Surrogacy pros and cons - Should commercial surrogacy be legal?

commercial surrogacy pros and cons

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What are the pros and cons of commercial surrogacy? How does surrogacy work? We debate whether surrogacy is ethical and should be legal.

This debate is based on the LSE100 lecture "The Moral Limits to Markets" (fourth week of the module "Should Markets be Constrained or Unleashed?") on 13 March 2017 by Professor Anne Phillips, at the London School of Economics and Political Science

Anne Phillips is Graham Wallas Professor of Political Science at the Department of Government, LSE. Her research interest include democracy and representation, human rights, equality and feminism

How does surrogacy work?

Surrogacy is an agreement by which a woman agrees to carry and give birth to a baby for a couple, or a person, who will become the newborn child's parents. Through the surrogacy contract the surrogate mother gives away any right over the baby. Although surrogacy may be done on a purely altruistic basis, it often entails a monetary compensation. There are basically two types of surrogacy:

  • Straight or traditional surrogacy: this is the simplest type and the baby is conceived using the intended father's sperm and the surrogate's egg. This can happen using a clinic for inseminations.
  • Gestational or host surrogacy: the surrogate is artificially inseminated (IVF) using the eggs of the intended mother or of an egg donor. Surrogates are therefore not genetically mothers of the babies in these cases.

With the development of gestational surrogacy (in which case the surrogate does not provide the eggs), commercial surrogacy has become a profitable business. Surrogacy works differently depending on the country. In some US states, such as California, Florida and Texas, surrogacy is legal. American surrogate mothers tend to be working class but not very poor. They use the money to pay for housing costs, to pay off debts or to pay for their education or that of their children. Fertility clinics avoid recruiting women who are poor and driven by economic necessity. Usually relationships with commissioning parents are good and surrogates get paid from $25,000 to $40,000. Parents pay about $100,000 to the fertility clinics.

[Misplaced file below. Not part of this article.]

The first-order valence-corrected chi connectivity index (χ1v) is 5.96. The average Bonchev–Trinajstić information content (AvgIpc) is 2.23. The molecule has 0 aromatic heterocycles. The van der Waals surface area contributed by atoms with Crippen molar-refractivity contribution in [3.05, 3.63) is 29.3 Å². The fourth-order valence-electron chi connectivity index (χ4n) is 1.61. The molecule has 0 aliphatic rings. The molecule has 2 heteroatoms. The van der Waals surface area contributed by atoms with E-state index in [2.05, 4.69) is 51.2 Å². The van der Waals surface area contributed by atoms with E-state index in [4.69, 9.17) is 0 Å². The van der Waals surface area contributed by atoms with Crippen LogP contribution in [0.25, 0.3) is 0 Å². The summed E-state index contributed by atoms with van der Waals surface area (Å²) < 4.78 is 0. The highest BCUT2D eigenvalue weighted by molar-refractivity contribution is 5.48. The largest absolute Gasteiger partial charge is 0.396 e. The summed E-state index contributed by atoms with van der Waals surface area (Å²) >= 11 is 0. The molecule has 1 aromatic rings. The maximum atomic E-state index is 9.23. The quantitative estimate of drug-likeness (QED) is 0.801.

Commercial surrogacy in India has been legal since 2002 and become a great economic success. The industry is estimated to be worth more than $2.3 billion a year. Websites advertise the services and the process is very agile. Within a week of signing up the surrogate mothers go through the initial IVF procedures. Usually, surrogates come from underprivileged backgrounds and live during the pregnancy in hostels near the clinics. They receive daily medication and have their diet and exercised controlled. Clients usually pay about $50,000 but surrogate mothers average pay is only $3,000. Concerns about the exploitation of poor women have made the government intervene and close the borders to foreigners seeking surrogacy.

India and the US are paradigmatic cases but not the only countries in which surrogacy is possible. In, some countries, such as Australia, Canada and the UK, altruistic surrogacy is permited. In others, such as in Russia, Ukraine and South Africa, commercial surrogacy is also legal. 

Watch this TedTalk by Dr Paula Gerber on the problems of commercial surrogacy



Commercial surrogacy and the moral limits to markets

Money can be used to buy almost anything in our societies. But are there things that should not be for sale? In particular when it comes to people's bodies the issue of marketization becomes controversial. With body trades, there is often a particular sense of repugnance. For instance, prostitution is usually banned in most countries and organs cannot be sold legally. Similarly, the possibility of mothers renting their womb is shocking for many. Is there something particular about the body that means it should not be for sale? What is so special about the body?